- Prejudice or racism, stealing or inclination towards substance abuse, angry outbursts point towards problems in the child's mental, physical or social well-being. You are also advised to take your child to a psychological expert to find out whether he/she is suffering from any sort of behavioral disorder.
- Your behavior also plays a major role in development of your child and his/her behavioral patterns. It is often seen that if a child is subjected to excessive physical, mental or emotional abuse or is engaged in too many curricular and extracurricular activities, he/she is likely to develop several behavioral disorders over time.
Research shows that overweight children have a higher chances of developing chronic health problems such as hypertension, asthma, high cholesterol, and even cancer as they grow up. Apart from these health conditions, being obese can cause severe self-esteem problems as well. In short, obesity in children, more specifically childhood obesity, can affect the overall physical, mental and emotional health of your child.
Here are 5 easy ways to prevent your child from falling into the perils of obesity.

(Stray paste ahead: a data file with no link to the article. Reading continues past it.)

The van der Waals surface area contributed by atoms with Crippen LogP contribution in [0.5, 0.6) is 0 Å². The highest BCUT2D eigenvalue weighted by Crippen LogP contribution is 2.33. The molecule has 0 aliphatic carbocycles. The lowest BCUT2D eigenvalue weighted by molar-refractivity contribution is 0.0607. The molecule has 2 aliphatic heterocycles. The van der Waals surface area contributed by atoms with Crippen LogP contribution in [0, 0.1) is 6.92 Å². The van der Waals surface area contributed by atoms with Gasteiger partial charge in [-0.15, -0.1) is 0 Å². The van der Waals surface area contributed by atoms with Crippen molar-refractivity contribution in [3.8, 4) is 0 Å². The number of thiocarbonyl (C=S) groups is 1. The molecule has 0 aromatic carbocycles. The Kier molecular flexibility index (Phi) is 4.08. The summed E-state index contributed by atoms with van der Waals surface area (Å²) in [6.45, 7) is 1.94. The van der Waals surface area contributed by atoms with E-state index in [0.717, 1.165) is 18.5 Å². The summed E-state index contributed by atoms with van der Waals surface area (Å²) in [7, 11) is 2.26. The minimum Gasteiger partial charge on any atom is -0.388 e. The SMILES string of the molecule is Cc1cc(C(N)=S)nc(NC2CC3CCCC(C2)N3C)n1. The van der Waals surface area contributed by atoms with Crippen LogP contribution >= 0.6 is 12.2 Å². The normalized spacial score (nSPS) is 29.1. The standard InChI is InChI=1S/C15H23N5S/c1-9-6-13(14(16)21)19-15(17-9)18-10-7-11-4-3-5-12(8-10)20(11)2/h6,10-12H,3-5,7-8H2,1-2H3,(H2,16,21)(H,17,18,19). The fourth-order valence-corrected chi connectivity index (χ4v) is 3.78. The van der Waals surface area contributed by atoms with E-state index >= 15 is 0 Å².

1. Develop healthy eating habits in your child
Encouraging your little ones to develop healthy eating habits is vital for maintaining optimum body weight. Instead of high sugar and high fat foods, a child’s diet should consist of fruits, vegetables and whole-grain foods (such as oats, quinoa and wheat). Proteins such as lean meats, lentils, beans and fish should be included in his/her eating plan as well. Most importantly, serving food in the right portion sizes will ensure your child is getting the right amount of nutrients, while preventing him/her from consuming empty calories. Inculcate these eating habits in them right from the time they are toddlers so that it stays with them as they get older.
2. Make your child avoid calorie-rich foods
Getting your child to avoid fatty, sugary and salty foods can also prevent him from tipping over the weighing scale. Present before your child low sugar and low fat alternatives that he/she would enjoy eating such as apples, bananas, carrots, etc.